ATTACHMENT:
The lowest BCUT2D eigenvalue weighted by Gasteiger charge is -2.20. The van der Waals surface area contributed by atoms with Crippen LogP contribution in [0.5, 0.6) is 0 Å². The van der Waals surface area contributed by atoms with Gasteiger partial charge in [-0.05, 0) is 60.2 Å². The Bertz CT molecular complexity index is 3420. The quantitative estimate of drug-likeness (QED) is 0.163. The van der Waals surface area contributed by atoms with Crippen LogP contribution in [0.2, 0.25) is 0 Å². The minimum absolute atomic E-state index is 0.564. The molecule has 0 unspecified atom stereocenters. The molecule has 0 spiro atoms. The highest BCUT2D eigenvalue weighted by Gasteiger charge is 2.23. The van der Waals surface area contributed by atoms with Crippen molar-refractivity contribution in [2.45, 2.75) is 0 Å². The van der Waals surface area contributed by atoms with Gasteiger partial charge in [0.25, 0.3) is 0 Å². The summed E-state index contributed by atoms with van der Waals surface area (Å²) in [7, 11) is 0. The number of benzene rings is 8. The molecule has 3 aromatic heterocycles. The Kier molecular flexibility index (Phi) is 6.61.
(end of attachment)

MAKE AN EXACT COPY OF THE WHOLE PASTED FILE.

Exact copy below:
The lowest BCUT2D eigenvalue weighted by Gasteiger charge is -2.20. The van der Waals surface area contributed by atoms with Crippen LogP contribution in [0.5, 0.6) is 0 Å². The van der Waals surface area contributed by atoms with Gasteiger partial charge in [-0.05, 0) is 60.2 Å². The Bertz CT molecular complexity index is 3420. The quantitative estimate of drug-likeness (QED) is 0.163. The van der Waals surface area contributed by atoms with Crippen LogP contribution in [0.2, 0.25) is 0 Å². The minimum absolute atomic E-state index is 0.564. The molecule has 0 unspecified atom stereocenters. The molecule has 0 spiro atoms. The highest BCUT2D eigenvalue weighted by Gasteiger charge is 2.23. The van der Waals surface area contributed by atoms with Crippen molar-refractivity contribution in [2.45, 2.75) is 0 Å². The van der Waals surface area contributed by atoms with Gasteiger partial charge in [0.25, 0.3) is 0 Å². The summed E-state index contributed by atoms with van der Waals surface area (Å²) in [7, 11) is 0. The number of benzene rings is 8. The molecule has 3 aromatic heterocycles. The Kier molecular flexibility index (Phi) is 6.61.